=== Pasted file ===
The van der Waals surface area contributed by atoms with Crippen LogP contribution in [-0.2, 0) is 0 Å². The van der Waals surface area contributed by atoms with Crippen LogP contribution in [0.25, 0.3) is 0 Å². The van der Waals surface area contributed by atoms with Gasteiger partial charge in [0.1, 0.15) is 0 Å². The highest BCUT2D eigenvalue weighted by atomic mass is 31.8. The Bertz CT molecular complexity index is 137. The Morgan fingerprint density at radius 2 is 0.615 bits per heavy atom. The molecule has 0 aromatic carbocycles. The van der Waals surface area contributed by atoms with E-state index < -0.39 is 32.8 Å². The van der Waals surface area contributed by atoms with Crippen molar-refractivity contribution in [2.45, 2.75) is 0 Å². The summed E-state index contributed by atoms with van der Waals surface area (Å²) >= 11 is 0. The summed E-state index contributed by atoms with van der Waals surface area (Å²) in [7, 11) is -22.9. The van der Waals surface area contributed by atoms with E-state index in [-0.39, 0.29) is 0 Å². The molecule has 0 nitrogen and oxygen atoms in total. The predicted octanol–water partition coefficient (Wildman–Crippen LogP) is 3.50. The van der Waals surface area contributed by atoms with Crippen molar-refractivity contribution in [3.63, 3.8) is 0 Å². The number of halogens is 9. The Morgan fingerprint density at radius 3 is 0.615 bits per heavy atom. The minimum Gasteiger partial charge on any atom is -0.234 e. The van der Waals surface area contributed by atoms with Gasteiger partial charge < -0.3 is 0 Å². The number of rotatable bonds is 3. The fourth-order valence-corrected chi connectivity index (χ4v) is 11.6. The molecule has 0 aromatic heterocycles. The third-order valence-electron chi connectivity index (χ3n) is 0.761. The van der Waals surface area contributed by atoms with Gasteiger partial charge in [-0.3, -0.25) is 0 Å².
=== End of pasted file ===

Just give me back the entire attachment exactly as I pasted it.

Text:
The van der Waals surface area contributed by atoms with Crippen LogP contribution in [-0.2, 0) is 0 Å². The van der Waals surface area contributed by atoms with Crippen LogP contribution in [0.25, 0.3) is 0 Å². The van der Waals surface area contributed by atoms with Gasteiger partial charge in [0.1, 0.15) is 0 Å². The highest BCUT2D eigenvalue weighted by atomic mass is 31.8. The Bertz CT molecular complexity index is 137. The Morgan fingerprint density at radius 2 is 0.615 bits per heavy atom. The molecule has 0 aromatic carbocycles. The van der Waals surface area contributed by atoms with E-state index < -0.39 is 32.8 Å². The van der Waals surface area contributed by atoms with Crippen molar-refractivity contribution in [2.45, 2.75) is 0 Å². The summed E-state index contributed by atoms with van der Waals surface area (Å²) >= 11 is 0. The summed E-state index contributed by atoms with van der Waals surface area (Å²) in [7, 11) is -22.9. The van der Waals surface area contributed by atoms with E-state index in [-0.39, 0.29) is 0 Å². The molecule has 0 nitrogen and oxygen atoms in total. The predicted octanol–water partition coefficient (Wildman–Crippen LogP) is 3.50. The van der Waals surface area contributed by atoms with Crippen molar-refractivity contribution in [3.63, 3.8) is 0 Å². The number of halogens is 9. The Morgan fingerprint density at radius 3 is 0.615 bits per heavy atom. The minimum Gasteiger partial charge on any atom is -0.234 e. The van der Waals surface area contributed by atoms with Gasteiger partial charge < -0.3 is 0 Å². The number of rotatable bonds is 3. The fourth-order valence-corrected chi connectivity index (χ4v) is 11.6. The molecule has 0 aromatic heterocycles. The third-order valence-electron chi connectivity index (χ3n) is 0.761. The van der Waals surface area contributed by atoms with Gasteiger partial charge in [-0.3, -0.25) is 0 Å².